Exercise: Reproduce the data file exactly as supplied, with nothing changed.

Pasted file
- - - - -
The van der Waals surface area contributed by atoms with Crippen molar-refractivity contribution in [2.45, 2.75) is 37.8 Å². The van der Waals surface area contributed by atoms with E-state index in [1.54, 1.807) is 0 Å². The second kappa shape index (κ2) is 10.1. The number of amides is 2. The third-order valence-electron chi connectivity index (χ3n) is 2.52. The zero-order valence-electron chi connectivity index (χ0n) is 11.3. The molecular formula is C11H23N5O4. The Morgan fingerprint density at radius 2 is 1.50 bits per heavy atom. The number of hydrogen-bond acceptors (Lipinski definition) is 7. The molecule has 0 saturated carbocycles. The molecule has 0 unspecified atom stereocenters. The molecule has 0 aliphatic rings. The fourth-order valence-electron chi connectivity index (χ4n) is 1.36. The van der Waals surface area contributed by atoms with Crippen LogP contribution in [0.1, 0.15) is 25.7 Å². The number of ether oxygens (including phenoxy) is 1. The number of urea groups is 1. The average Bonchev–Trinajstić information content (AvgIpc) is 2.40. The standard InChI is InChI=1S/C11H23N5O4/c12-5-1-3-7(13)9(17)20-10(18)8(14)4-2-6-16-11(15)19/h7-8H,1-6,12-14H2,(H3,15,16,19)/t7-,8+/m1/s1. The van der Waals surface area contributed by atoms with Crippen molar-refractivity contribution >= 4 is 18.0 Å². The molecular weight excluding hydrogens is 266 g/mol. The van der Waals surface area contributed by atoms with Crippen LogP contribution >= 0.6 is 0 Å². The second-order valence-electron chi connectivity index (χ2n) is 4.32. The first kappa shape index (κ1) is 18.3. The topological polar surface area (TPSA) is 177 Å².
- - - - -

The van der Waals surface area contributed by atoms with Crippen molar-refractivity contribution in [2.45, 2.75) is 37.8 Å². The van der Waals surface area contributed by atoms with E-state index in [1.54, 1.807) is 0 Å². The second kappa shape index (κ2) is 10.1. The number of amides is 2. The third-order valence-electron chi connectivity index (χ3n) is 2.52. The zero-order valence-electron chi connectivity index (χ0n) is 11.3. The molecular formula is C11H23N5O4. The Morgan fingerprint density at radius 2 is 1.50 bits per heavy atom. The number of hydrogen-bond acceptors (Lipinski definition) is 7. The molecule has 0 saturated carbocycles. The molecule has 0 unspecified atom stereocenters. The molecule has 0 aliphatic rings. The fourth-order valence-electron chi connectivity index (χ4n) is 1.36. The van der Waals surface area contributed by atoms with Crippen LogP contribution in [0.1, 0.15) is 25.7 Å². The number of ether oxygens (including phenoxy) is 1. The number of urea groups is 1. The average Bonchev–Trinajstić information content (AvgIpc) is 2.40. The standard InChI is InChI=1S/C11H23N5O4/c12-5-1-3-7(13)9(17)20-10(18)8(14)4-2-6-16-11(15)19/h7-8H,1-6,12-14H2,(H3,15,16,19)/t7-,8+/m1/s1. The van der Waals surface area contributed by atoms with Crippen molar-refractivity contribution >= 4 is 18.0 Å². The molecular weight excluding hydrogens is 266 g/mol. The van der Waals surface area contributed by atoms with Crippen LogP contribution >= 0.6 is 0 Å². The second-order valence-electron chi connectivity index (χ2n) is 4.32. The first kappa shape index (κ1) is 18.3. The topological polar surface area (TPSA) is 177 Å².